The Washington Legislature has approved the prohibition of the manufacture, distribution and sale of firearm magazines that hold more than 10 rounds of ammunition.
The Seattle Times reported the measure passed on a 55-42 vote in the Democratic-held House late Friday night. The bill — which passed the state Senate last month — now heads to Democratic Gov. Jay Inslee for his signature.
The measure limits magazines for rifles that hold 20 or 30 rounds and for a host of pistols that carry more than 10 rounds. It does not prohibit the possession of such magazines.
The legislation — requested by Attorney General Bob Ferguson — includes exceptions to magazine limits for law enforcement and corrections officers, members of the armed forces, Washington’s National Guard and for licensed firearms dealers who sell to those institutions.
Violations would be a gross misdemeanor, which in Washington is punishable by up to 364 days in county jail, a maximum fine of up to $5,000, or both.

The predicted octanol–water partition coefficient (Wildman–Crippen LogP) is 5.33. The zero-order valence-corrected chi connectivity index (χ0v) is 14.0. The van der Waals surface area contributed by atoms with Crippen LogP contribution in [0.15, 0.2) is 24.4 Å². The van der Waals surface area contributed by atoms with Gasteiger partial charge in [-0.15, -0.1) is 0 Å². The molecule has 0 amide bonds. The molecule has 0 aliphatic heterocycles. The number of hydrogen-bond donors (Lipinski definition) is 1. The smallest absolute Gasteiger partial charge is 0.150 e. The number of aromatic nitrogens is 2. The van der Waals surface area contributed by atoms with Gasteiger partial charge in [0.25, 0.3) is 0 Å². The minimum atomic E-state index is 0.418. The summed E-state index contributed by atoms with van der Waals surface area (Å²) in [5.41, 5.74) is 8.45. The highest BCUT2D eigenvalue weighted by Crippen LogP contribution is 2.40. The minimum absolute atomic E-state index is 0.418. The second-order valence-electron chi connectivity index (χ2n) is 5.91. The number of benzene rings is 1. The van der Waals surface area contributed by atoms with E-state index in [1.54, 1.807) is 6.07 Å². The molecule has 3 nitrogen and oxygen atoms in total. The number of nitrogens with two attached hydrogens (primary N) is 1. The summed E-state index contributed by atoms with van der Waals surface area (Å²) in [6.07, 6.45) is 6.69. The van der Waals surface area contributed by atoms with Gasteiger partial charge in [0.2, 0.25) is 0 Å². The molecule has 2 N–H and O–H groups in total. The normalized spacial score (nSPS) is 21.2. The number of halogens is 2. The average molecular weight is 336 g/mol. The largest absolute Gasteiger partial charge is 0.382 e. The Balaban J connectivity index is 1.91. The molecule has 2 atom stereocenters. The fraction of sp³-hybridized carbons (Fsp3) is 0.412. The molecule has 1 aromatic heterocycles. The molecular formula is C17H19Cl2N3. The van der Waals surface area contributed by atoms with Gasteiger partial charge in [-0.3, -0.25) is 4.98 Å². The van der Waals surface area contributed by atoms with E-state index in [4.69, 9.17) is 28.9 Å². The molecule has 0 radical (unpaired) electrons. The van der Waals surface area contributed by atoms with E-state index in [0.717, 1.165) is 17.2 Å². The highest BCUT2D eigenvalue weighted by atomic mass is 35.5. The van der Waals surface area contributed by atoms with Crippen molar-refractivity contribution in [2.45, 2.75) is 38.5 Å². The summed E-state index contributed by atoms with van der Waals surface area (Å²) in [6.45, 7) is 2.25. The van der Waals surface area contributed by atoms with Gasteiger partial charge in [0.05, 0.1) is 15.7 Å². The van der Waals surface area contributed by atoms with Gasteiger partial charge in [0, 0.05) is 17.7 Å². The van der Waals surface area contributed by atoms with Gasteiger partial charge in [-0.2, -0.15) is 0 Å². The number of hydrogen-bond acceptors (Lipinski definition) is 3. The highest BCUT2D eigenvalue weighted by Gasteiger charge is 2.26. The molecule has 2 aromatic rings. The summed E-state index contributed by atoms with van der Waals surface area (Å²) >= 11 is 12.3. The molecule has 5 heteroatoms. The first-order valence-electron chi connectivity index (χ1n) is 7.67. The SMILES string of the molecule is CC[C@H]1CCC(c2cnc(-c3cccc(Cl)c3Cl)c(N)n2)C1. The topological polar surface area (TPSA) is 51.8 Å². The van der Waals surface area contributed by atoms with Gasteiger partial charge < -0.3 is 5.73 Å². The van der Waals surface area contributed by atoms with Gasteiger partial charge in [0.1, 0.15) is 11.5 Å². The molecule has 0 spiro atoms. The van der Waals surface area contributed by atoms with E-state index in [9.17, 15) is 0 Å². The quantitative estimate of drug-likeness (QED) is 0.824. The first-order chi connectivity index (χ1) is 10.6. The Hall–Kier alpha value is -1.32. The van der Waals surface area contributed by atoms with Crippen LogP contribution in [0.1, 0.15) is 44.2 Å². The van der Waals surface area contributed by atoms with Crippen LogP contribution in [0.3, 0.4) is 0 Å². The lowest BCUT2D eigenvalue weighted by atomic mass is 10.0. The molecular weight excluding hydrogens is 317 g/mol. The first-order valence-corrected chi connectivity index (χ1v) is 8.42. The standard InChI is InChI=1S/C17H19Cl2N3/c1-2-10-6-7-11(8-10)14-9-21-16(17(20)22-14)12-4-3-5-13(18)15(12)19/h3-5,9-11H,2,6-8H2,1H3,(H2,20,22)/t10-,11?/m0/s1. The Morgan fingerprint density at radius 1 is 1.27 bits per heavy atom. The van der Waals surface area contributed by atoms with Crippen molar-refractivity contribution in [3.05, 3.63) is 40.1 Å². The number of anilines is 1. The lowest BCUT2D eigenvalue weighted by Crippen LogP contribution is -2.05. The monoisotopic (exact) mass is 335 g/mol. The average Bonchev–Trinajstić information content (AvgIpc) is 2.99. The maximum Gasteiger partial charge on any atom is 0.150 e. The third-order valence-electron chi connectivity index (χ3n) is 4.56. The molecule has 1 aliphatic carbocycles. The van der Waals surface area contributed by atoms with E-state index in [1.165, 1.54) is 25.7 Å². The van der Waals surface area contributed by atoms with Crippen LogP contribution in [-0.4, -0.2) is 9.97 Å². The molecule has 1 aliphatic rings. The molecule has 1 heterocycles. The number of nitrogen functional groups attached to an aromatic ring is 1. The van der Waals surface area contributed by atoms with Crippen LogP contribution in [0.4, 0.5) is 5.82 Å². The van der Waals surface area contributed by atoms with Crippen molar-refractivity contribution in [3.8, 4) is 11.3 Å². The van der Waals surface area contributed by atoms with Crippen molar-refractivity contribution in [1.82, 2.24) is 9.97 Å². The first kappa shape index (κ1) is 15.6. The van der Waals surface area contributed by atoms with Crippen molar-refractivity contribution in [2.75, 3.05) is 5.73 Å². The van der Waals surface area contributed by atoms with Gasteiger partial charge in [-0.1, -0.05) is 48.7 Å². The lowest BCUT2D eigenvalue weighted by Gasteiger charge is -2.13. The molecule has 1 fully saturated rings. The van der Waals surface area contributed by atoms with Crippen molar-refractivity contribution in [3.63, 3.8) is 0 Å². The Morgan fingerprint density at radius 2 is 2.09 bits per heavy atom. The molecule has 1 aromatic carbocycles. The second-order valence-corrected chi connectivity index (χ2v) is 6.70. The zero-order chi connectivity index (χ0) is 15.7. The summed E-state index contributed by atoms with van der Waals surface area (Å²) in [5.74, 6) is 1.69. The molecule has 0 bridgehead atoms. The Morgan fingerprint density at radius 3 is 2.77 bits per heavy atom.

The legislation also makes the sale or offering for distribution or sale of a prohibited magazine a violation of Washington’s Consumer Protection Act. That law allows the attorney general’s office to take action on alleged violations of the act to get restitution and civil penalties.
In a legislative floor speech, Democratic Rep. Liz Berry recounted the mass shooting in 2011 during an event held by then-U.S. Rep. Gabrielle Giffords, a Democrat from Arizona, for whom Berry worked for at the time. Six people died in that attack, and 13 others, including Giffords, who was shot in the head, were injured.
“Gun violence is preventable, this bill will save lives,” said Berry.
The House vote on Friday fell along party lines, with nearly all Democrats voting in support. Republicans voted against it, and in a show of protest, forced the Democrats to spend hours debating potential amendments to the legislation.
“It is clear that the bill before us now impairs the right of the individual citizen to bear arms,” Republican Rep. Jesse Young said during the debate.
In a statement issued after the vote, Ferguson said Washington would join nine states that already restrict high-capacity magazines in some form.
Ferguson’s office noted that the Washington measure is like a Maryland measure because it focuses on the supply side and does not prohibit the possession of high-capacity magazines.